This does suggest that the number of pages of What Next? devoted to the defence of activity in the Labour Party is far in excess of the importance which should be attached to that particular minority view. Personally, I would be much more interested in seeing a serious debate over the way in which a socialist alternative is to be built, rather than endlessly repeated justifications of an entrist tactic whose value – if it ever had any – has long been superseded by political developments.
FOLLOWING THE discussion in What Next? between Gerry Downing and Nick Davies on the issue of regroupment, I felt it would be useful to try and put forward conditions for such a process. It is felt that this means that regroupment then doesn’t depend on the "name" of an organisation or the label that others may put on it, but instead on its practice and its work in the development of theory.
I propose the following 10 conditions:
1. Opposition to all imperialist war whether for "humanitarian" reasons or not.
2. Recognition of the democratic right of nations to self-determination when this is not in contrast to the cause of the international proletariat.
3. Recognition of the superiority of planned publicly owned economies over privately owned and "mixed ownership" economies, and therefore unconditional defence of the gains of the planned economy in Cuba, etc.
4. Support of socialist work in the mass organisations of the working class, i.e. the trade unions.
5. Complete non-sectarianism in work between the organisations, with freedom of speech, press and debate as well as democratic organisational structures.
6. In Britain, recognition of the fundamental class difference between the Labour Party and the Tory/Liberal parties, and therefore an orientation towards the Labour Party although this by no means rules out orientation towards other left formations outside Labour.
7. Proletarian internationalism: recognition of the need for socialists to be organised internationally and the development of socialism on an international scale. For this reason socialists must oppose nationalism whilst recognising the difference between the nationalism of oppressed and oppressor nations.
8. Acceptance of the need to work in Marxist blocs and united fronts with organisations and tendencies not actually involved in the regroupment process such as sections of the Labour left.
9. Acceptance of the need to involve ourselves in the day-to-day struggles of the working class whilst always explaining the need for socialism as an alternative to capitalism.
10. Recognition that we have all been wrong on occasions and can be in the future, and that Marxist theory needs to be renewed seriously with many different people contributing to this process in different ways in an attempt to overcome the crisis and degeneration of the left.
THERE ARE probably police spies and certainly mad people in the left movement. However, calling a comrade a police spy or a madman effectively blocks discussion. May I offer an alternative explanation? Some of us believe that the objective situation is ripe for revolution or, at least, for radical change. These I term the instant revolutionaries. Others on the left believe that it will be a long haul.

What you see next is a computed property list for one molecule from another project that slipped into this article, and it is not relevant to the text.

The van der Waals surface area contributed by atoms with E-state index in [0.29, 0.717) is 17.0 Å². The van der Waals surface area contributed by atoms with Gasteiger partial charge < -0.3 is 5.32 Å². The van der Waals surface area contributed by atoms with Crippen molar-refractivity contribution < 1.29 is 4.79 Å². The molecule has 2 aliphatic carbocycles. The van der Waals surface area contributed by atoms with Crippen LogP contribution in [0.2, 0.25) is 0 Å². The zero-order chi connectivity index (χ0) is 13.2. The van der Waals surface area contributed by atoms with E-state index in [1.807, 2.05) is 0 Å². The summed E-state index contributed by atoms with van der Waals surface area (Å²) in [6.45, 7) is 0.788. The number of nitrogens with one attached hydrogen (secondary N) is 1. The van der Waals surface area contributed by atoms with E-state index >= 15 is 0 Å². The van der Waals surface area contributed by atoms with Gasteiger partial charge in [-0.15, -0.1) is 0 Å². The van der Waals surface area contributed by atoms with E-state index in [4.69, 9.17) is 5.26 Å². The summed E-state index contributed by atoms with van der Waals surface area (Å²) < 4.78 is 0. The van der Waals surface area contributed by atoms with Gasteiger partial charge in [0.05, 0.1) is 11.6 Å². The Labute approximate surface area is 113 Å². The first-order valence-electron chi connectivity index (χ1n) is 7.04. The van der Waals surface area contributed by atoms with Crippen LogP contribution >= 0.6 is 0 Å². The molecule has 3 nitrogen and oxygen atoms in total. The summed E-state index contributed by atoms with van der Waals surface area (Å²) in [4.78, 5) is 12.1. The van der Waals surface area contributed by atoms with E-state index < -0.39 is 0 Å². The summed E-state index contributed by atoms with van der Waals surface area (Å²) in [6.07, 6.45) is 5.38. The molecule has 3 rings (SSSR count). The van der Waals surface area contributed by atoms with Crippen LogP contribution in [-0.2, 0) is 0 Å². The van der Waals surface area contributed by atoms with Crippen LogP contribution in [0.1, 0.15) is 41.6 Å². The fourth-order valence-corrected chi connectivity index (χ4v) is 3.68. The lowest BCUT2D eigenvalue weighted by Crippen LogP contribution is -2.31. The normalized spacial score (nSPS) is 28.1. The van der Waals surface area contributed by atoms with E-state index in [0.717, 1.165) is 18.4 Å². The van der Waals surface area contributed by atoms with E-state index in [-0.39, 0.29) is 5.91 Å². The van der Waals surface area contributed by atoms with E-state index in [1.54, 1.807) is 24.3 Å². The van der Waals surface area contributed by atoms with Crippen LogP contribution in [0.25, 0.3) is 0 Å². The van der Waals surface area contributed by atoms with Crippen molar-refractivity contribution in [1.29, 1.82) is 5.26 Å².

The instant revolutionaries keep themselves in a state of continuous alert. But still revolution or radical change does not happen. They try every means that they can think of to convince people to rise up. Still nothing happens.
The first explanation that occurs to them is that people are being misled. It is but a short step from there to a belief that they are being deliberately misled. Who would deliberately mislead people? Agents of the ruling class, of course.
I was in an organisation once where one of the members was convinced that the leadership was a ruling class fifth column and circularised all and sundry accordingly. The leadership over-reacted and the comrade was expelled. The real explanation for the comrade’s conduct is that he is an instant revolutionary who was disappointed with the organisation’s progress. This does not just happen with those of us who are, like John Maclean, on the left of the left. When the Socialist Labour Party was formed, Ken Livingstone as much as asserted that Arthur Scargill had been put up to it by MI5. Ken Livingstone has plans for the Labour Party which entail keeping the left within the party.
So, please, let’s stop throwing round labels such as police spy, madman, or even stalinist, trotskyist or maoist, etc, in order to avoid reasoned analysis of other comrades’ arguments and of the objective situation.
"THE CHARACTER of his [John Maclean’s] politics at the end of his life is indicated by the fact that the SWRP affiliated to the ultra-left ’Fourth International’ founded by the German KAPD, Sylvia Pankhurst’s group and other incurable sectarians" ("The Socialist Workers Party and the Legacy of John Maclean", What Next? No.13). Is that sort of dismissive trivialisation representative of the standard of your journal? "A forum for discussion" – by whom?
Name not supplied
WHILE BELIEVING that What Next? is a good journal with a valid contribution to make and a valuable role to play in the development of Marxism today, that does not mean that I do not have disagreements of a quite serious nature with it. One such disagreement is with the journal’s failure to deal adequately with the politics of the Lambertist current, a subject close to my heart as I spent several years of my political life around that current and think a reasoned debate on its faults might be quite fruitful.